37. ^ Gardner, Steve (July 1, 2019). "Tyler Skaggs: Former Reno Aces pitcher dies, Angels-Rangers game canceled". Reno Gazette-Journal. Retrieved February 24, 2021.
  38. ^ Quinn, T.J. (February 9, 2022). "Tyler Skaggs' mother gives emotional testimony in trial of former Los Angeles Angels employee Eric Kay". ESPN. Archived from the original on February 13, 2022. Retrieved February 22, 2022.
  39. ^ Saxon, Mark (December 10, 2013). "Diamondbacks land Mark Trumbo". ESPN. Archived from the original on October 22, 2020. Retrieved July 1, 2021.
  40. ^ Marotta, Vince (December 11, 2013). "Arizona Diamondbacks' GM Kevin Towers on why he traded Tyler Skaggs". Arizona Sports 98.7 FM. Archived from the original on July 2, 2021. Retrieved July 1, 2021.
  41. ^ DiGiovanna, Mike (March 18, 2014). "Tyler Skaggs is looking to step into starting role with the Angels". Los Angeles Times. Archived from the original on July 2, 2021. Retrieved July 1, 2021.
  42. ^ "Los Angeles Angels' lineup, rotation". Los Angeles Daily News. March 29, 2014. Archived from the original on September 23, 2021. Retrieved September 23, 2021.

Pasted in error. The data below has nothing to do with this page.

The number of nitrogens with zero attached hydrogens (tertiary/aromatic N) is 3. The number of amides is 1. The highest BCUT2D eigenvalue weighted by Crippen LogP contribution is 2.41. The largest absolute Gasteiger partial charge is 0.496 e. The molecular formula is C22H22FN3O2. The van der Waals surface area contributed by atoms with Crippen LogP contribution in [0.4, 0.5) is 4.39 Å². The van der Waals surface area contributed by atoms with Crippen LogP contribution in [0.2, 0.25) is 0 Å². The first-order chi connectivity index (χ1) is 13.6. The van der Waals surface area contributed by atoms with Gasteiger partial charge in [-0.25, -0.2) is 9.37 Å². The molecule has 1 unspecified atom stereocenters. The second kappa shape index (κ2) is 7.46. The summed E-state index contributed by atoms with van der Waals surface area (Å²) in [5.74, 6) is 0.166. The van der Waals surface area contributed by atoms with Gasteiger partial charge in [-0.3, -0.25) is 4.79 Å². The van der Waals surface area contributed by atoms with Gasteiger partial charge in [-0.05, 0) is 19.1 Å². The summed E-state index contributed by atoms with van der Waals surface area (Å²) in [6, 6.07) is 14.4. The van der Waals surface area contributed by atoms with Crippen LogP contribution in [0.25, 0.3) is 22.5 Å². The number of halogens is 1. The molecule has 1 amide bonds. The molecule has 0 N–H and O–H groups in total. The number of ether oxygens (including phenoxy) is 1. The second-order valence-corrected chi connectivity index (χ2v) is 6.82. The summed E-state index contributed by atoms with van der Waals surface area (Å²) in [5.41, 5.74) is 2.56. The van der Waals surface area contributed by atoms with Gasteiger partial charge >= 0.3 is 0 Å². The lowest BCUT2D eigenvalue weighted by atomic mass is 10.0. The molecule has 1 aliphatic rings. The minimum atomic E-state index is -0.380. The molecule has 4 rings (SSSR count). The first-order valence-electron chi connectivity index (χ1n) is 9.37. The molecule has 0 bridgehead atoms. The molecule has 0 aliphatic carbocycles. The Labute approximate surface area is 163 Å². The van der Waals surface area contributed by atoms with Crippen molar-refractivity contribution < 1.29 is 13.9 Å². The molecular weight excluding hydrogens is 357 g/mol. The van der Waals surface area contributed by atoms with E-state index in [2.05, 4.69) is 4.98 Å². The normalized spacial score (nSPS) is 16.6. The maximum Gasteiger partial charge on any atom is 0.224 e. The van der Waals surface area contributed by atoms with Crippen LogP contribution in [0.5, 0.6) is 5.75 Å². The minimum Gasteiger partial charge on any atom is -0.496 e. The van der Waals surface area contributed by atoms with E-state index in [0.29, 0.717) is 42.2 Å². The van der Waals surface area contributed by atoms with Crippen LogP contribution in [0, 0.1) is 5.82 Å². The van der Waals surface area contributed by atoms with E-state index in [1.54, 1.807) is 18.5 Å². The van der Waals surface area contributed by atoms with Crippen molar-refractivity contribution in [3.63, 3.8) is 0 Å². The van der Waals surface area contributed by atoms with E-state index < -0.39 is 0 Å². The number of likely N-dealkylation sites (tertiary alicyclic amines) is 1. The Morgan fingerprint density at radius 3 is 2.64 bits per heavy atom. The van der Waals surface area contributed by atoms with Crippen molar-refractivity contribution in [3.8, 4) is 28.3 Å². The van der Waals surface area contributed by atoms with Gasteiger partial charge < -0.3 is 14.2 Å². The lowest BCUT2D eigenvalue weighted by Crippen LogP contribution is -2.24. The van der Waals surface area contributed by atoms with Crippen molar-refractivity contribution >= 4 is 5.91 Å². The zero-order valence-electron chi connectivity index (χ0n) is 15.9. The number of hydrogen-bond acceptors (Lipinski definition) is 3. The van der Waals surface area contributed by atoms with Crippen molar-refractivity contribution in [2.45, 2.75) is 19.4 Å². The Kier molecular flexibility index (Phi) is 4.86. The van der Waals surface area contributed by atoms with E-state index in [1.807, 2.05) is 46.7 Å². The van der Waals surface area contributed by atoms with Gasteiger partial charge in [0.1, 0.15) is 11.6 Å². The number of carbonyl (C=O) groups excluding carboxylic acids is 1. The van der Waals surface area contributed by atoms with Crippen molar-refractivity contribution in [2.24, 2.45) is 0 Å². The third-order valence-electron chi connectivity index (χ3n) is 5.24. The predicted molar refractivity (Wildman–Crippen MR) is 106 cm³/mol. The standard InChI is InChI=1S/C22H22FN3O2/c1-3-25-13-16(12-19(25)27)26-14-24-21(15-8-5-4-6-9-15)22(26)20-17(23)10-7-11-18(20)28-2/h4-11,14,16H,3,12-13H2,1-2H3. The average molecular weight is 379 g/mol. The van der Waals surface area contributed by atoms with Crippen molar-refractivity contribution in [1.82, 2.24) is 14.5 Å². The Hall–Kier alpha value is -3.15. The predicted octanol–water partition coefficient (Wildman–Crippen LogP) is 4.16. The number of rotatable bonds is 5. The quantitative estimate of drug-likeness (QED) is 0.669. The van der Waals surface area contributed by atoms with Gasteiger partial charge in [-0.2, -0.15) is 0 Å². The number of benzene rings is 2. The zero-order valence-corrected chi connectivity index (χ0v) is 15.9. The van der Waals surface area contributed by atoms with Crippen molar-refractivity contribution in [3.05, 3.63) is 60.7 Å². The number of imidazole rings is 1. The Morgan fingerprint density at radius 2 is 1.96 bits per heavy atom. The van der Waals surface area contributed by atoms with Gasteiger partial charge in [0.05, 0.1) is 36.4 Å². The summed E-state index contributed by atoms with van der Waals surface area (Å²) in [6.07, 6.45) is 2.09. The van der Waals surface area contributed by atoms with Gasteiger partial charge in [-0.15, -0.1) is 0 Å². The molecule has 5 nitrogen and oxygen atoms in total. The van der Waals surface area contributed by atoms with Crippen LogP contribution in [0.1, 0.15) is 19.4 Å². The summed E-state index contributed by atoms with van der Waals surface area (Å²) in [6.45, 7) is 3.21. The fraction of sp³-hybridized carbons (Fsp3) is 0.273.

43. ^ DiGiovanna, Mike (June 9, 2014). "Angels' Tyler Skaggs scratched; Hector Santiago will start Tuesday". Los Angeles Times. Archived from the original on October 10, 2014. Retrieved July 1, 2021.
  44. ^ "Angels activate Tyler Skaggs". ESPN. Associated Press. July 2, 2014. Archived from the original on July 2, 2021. Retrieved July 1, 2021.
  45. ^ "Angels LHP Skaggs leaves no-hit bid with injury". Sports Illustrated. July 31, 2014. Archived from the original on July 9, 2021. Retrieved July 1, 2021.
  46. ^ DiGiovanna, Mike (August 1, 2014). "Angels put Tyler Skaggs on disabled list because of forearm injury". Los Angeles Times. Archived from the original on September 9, 2014. Retrieved July 1, 2021.